# Greedy Algorithm

Greedy algorithms are an approach to solving certain kinds of optimization problems. Greedy algorithms are similar to dynamic programming algorithms in that the solutions are both efficient and optimal if the problem exhibits some particular sort of substructure. A greedy algorithm builds a solution by going one step at a time through the feasible solutions, applying a heuristic to determine the best choice. A heuristic applies an insight to solving the problem, such as always choose the largest, smallest, etc.

A greedy algorithm is an algorithm that follows the problem solving heuristic of making the locally optimal choice at each stage with the hope of finding a global optimum.

# Overview:

In general, greedy algorithms have five components:

1. A candidate (set, list, etc), from which a solution is created
2. A selection function, which chooses the best candidate to be added to the solution
3. A feasibility function, that is used to determine if a candidate can be used to contribute to a solution
4. An objective function, which assigns a value to a solution, or a partial solution, and
5. A solution function, which will indicate when we have discovered a complete solution

Greedy algorithms produce good solutions on some mathematical problems, but not on others.

Greedy algorithms should be applied to problems exhibiting these two properties:

• Greedy choice property We can make whatever choice seems best at the moment and then solve the subproblems that arise later. The choice made by a greedy algorithm may depend on choices made so far but not on future choices or all the solutions to the subproblem. It iteratively makes one greedy choice after another, reducing each given problem into a smaller one. In other words, a greedy algorithm never reconsiders its choices. This is the main difference from dynamic programming, which is exhaustive and is guaranteed to find the solution. After every stage, dynamic programming makes decisions based on all the decisions made in the previous stage, and may reconsider the previous stage’s algorithmic path to solution.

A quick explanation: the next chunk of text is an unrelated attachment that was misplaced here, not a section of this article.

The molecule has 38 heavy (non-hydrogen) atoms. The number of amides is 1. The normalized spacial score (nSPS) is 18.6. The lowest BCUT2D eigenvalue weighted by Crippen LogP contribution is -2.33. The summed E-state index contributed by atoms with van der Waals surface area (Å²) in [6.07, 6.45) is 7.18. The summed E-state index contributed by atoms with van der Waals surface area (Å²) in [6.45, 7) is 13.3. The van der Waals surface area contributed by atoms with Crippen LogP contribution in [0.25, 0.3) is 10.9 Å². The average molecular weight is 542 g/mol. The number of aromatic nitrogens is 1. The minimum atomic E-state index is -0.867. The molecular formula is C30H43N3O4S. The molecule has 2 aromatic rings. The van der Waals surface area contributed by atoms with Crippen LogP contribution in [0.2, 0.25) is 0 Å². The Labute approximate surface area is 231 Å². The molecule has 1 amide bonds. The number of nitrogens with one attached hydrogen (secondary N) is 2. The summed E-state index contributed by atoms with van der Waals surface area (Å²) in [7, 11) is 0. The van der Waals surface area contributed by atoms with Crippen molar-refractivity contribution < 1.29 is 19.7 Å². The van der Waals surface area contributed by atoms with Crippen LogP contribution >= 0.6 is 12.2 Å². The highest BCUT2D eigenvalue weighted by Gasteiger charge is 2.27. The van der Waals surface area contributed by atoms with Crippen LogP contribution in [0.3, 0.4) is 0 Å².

• Note:The traveling salesman problem doesn’t have this property, and therefore the greedy algorithm solution isn’t right for it.
• Optimal substructureA problem exhibits optimal substructure if an optimal solution to the problem contains optimal solutions to the sub-problems.

# Greedy Algorithm Making Change

Here we will determine the minimum number of coins to give while making change using a greedy algorithm. The coins in the U.S. currency uses the set of coin values {1,5,10,25}, and the U.S. uses a greedy algorithm which is optimal to give the least amount of coins as change. It is optimal because

• Total value of pennies: < 5 cents
• Total value of pennies and nickels: < 10 cents
• Total value of non-quarters: < 25 cents

Problems with greedy algorithm (when the greedy algorithm isn’t optimal):

1. Imagine a coin set of { 25-cent, 10-cent, 4-cent} coins. The greedy algorithm would not be able to make change for 41 cents, since after committing to use one 25-cent coin and one 10-cent coin it would be impossible to use 4-cent coins for the balance of 6 cents, whereas a person or a more sophisticated algorithm could make change for 41 cents with one 25-cent coin and four 4-cent coins.
2. Say we have {1,5,10,20,25} cents, what if we wanted minimum coins for 40 cents, the optimal choice will be two 20 cent coins, but the algorithm will choose coins 25,10,and 5, three coins.

Let’s use the greedy algorithm to give us the least amount of coins for 36 cents. We will use the coin set {1, 5, 10, 20}.

1. 36–20 = 16, List Solution: 20
2. 16–10 = 6, List Solution: 20, 10
3. 6–5 = 1, List Solution: 20, 10, 5
4. 1 -1 = 0, List Solution: 20, 10, 5, 1

# Code: Greedy Algorithm

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